Congratulations on reading all the way down to this part! Reading this is a proof that you take your career seriously. With that, I assure you that you are moving in the right direction. Your dream will soon become a reality. If you have questions or need clarification on what I said above, please feel free to contact me via the contact form. I will do my best to reply within 72 hours. I answer all my emails, so please be persistent if you have not heard from me.
My own journey
As a teacher, I find it heartbreaking when my former students come to me and say they cannot land a job due to their lack of experience.
My heartbreak started when I finished Tertiary Education. I tried to land my first accounting job, but I was unsuccessful. I sent out my resume and received rejection after rejection. Back in 1990, I would write my resume and send it via snail mail. Then, I would wait for a reply on whether my application was successful or not. I’d often wait for a couple of weeks or even months just to get an answer. I was fortunate enough to get a part-time work at a local supermarket, which later became a full-time job as a storeman. After a year of trying, I gave up the idea that I could get work in the accounting industry. It just seemed too hard. More so, it was too heartbreaking to receive a lot of rejection.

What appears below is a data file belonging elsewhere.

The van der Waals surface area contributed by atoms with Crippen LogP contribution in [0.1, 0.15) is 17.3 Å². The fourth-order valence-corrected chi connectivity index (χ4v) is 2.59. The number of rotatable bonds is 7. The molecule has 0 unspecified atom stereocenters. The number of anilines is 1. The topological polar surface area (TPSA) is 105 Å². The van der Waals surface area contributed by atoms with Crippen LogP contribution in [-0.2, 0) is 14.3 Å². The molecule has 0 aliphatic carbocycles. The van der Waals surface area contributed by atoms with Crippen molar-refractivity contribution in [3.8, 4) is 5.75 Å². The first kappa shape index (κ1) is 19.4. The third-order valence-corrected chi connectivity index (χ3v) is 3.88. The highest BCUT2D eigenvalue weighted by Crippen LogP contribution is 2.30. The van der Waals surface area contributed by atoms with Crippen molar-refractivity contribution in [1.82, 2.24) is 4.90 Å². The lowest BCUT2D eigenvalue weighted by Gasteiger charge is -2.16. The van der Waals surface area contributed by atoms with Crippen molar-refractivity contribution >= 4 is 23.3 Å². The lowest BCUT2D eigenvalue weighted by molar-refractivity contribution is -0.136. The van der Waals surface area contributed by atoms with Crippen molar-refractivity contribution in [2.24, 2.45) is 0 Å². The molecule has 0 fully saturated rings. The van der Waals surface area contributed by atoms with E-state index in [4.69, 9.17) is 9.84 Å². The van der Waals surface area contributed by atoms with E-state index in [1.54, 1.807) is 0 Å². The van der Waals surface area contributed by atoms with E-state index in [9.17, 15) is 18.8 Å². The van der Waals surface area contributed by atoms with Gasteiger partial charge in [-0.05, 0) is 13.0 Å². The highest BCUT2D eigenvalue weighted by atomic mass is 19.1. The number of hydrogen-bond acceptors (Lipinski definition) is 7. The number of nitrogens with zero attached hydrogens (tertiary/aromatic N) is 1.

My teacher encouraged me to try further education so I could land my dream job. I asked myself, “Why do people lie that I will find a decent job?” I became so disenchanted I decided to run away. I went overseas for three months. What should have been three months became four years – surprising, right?
While I was in London I got my first accounts assistant role. A friend of mine was working in a job agency and they needed someone to do filing. I was not thrilled, as I studied for two years as an accountant. Filing seemed unfit for my skills. One of my favourite sayings is that ‘magic happens when you walk through open doors.’ That saying became true in my life when I accepted the filing job.
The agency I worked for converted all their handwritten archive boxing system into a spreadsheet program called Lotus 123. The program is much like Microsoft Excel. After two weeks, I was getting disgruntled; my attitude towards filing was becoming miserable. Under my breath, I was complaining how I should be managing the books for the company. I approached Andrew, my manager, and placed a completed archive box near him. I asked him to catalogue the files and input them into the system. Andrew looked displeased and said that the system is terrible and he hates it. He continued on saying that the company did not even give him the proper training on how to use the system. I glanced at his computer screen and realised he was using Lotus 123. I showed him I know how to use the program, as it is straightforward to learn I asked him if he needed help. With a sense of desperation, he told me to input the data into the spreadsheet and he will do the filling instead. I thought to myself, “Gee, what just happened?” I got my first promotion just after two weeks, just by being in the right place at the right time.